The Ultimate Teach Korea FAQ
Common questions and answers from A to Z
Is South Korea a safe place to live and work?
The official travel advisories of America, Canada and the UK have South Korea listed as a safe travel destination. Violent crime rates in Korea are lower than the US, UK and other highly developed countries. In short, Korea is an incredibly safe place for foreigners to live, work and travel. Safety is one of the reasons why 1000’s of foreigners choose Korea as their ‘go-to’ teaching destination.
Salary and Money
Income Tax: 3.5 – 7%
Medical Insurance: Roughly 50,000 KRW per month. This amount is matched by your employer (50/50 contributions).
Pension Plan: Some schools offer pension plan contributions. 4.5% of your monthly salary will be deducted and added to the plan and matched by your school (an equal contribution). American and Canadian teachers who pay into the scheme are entitled to a pension refund at the end of their contract term.
Airfare and Arrival
Joint Applicants (Couples or Friends)
Dependents (Spouse or Child)
Generally speaking, Korean employers view candidates who have dependents (non-working spouse and/or children) as high risk. We apologize for the discouraging news but as recruiters we can only present schools and programs with applicants to consider; it’s the Korean employers and hiring managers who make the actual job offers. Note: We’re not saying it’s impossible to find employment in Korea if you have dependents; it’s just difficult when you’re competing against many other applicants who are applying as individuals – which schools tend to prefer.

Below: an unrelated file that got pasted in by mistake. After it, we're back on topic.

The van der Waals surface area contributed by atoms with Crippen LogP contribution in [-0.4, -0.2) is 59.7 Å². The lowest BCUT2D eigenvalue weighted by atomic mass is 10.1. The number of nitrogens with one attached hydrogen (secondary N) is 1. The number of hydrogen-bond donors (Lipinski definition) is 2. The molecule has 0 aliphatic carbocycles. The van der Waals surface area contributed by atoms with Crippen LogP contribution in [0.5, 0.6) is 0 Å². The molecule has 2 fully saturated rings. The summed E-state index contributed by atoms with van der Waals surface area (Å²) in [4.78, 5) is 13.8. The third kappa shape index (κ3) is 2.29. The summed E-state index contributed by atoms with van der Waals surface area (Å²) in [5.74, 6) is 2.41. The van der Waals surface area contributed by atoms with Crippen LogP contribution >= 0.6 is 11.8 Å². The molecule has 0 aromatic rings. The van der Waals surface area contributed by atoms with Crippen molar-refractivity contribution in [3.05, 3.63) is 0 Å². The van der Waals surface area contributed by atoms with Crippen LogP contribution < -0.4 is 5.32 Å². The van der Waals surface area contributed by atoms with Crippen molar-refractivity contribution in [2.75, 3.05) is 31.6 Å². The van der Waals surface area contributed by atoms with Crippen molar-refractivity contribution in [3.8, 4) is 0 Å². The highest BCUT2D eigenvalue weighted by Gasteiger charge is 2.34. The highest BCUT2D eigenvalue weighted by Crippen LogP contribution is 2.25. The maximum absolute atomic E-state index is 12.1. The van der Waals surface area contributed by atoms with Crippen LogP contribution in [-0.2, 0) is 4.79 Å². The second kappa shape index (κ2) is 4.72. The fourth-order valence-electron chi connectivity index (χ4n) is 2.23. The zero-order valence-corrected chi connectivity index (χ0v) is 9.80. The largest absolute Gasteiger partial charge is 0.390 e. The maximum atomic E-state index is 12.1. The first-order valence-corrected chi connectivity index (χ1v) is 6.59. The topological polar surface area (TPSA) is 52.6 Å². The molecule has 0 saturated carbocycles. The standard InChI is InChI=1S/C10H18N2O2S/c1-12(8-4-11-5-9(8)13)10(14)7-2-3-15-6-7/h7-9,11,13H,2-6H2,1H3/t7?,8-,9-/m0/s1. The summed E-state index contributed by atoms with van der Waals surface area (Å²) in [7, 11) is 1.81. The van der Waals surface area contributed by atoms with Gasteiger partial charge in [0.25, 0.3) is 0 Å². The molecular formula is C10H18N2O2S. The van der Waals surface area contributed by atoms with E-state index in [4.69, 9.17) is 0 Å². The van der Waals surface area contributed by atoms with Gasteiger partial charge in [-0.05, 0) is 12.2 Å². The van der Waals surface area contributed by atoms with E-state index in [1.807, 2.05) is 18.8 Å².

Private schools tend to view people that are coming with non-working family members as ‘high risk’ because they’re always worried that if your spouse or child can’t adjust to Korean culture, get sick, can’t find suitable education facilities, etc. then chances are you’ll leave the country before your contract term has been completed. Therefore, when a private school has the choice between an individual teacher, or someone with dependents, they usually choose the individual. Furthermore, most schools have housing contracts for ‘studio style’ apartments which aren’t suitable for families.
Public schools allow teachers with dependents to apply but they will need a signed ‘Statement of Intent’ before a job offer is presented. The statement of intent requires applicants to state what their dependent(s) plan on doing for the full year; what your spouse will do if he/she isn’t working, where and how your children will continue their education, etc. Accommodations are also problematic because public schools do not offer housing assistance for families, therefore, candidates would need to find suitable housing on their own.
Can my children attend the school I will be working at?
In most cases this scenario isn’t possible unless the teacher is working at an international school that’s willing to offer free enrollment. Public schools teach all subjects in Korean (aside from their English class) and foreigners are not allowed to attend these schools unless they’re registered citizens or have the proper type of visa which is very hard to obtain if you’re only on a 12 month E2 visa. Private schools on the other hand are essentially English language institutes; meaning, they don’t teach math, science, geography, etc. so your child wouldn’t receive the education they require.
It’s usually quite difficult for our coordinators to find suitable placements for applicants with dependents. We do our best to accommodate people when we can but the final decisions ultimately come from the schools so our influence is limited. If you plan on bringing dependents to Korea then we advise contacting multiple recruiting agents in order to maximize your chances.
FAQ Related Topics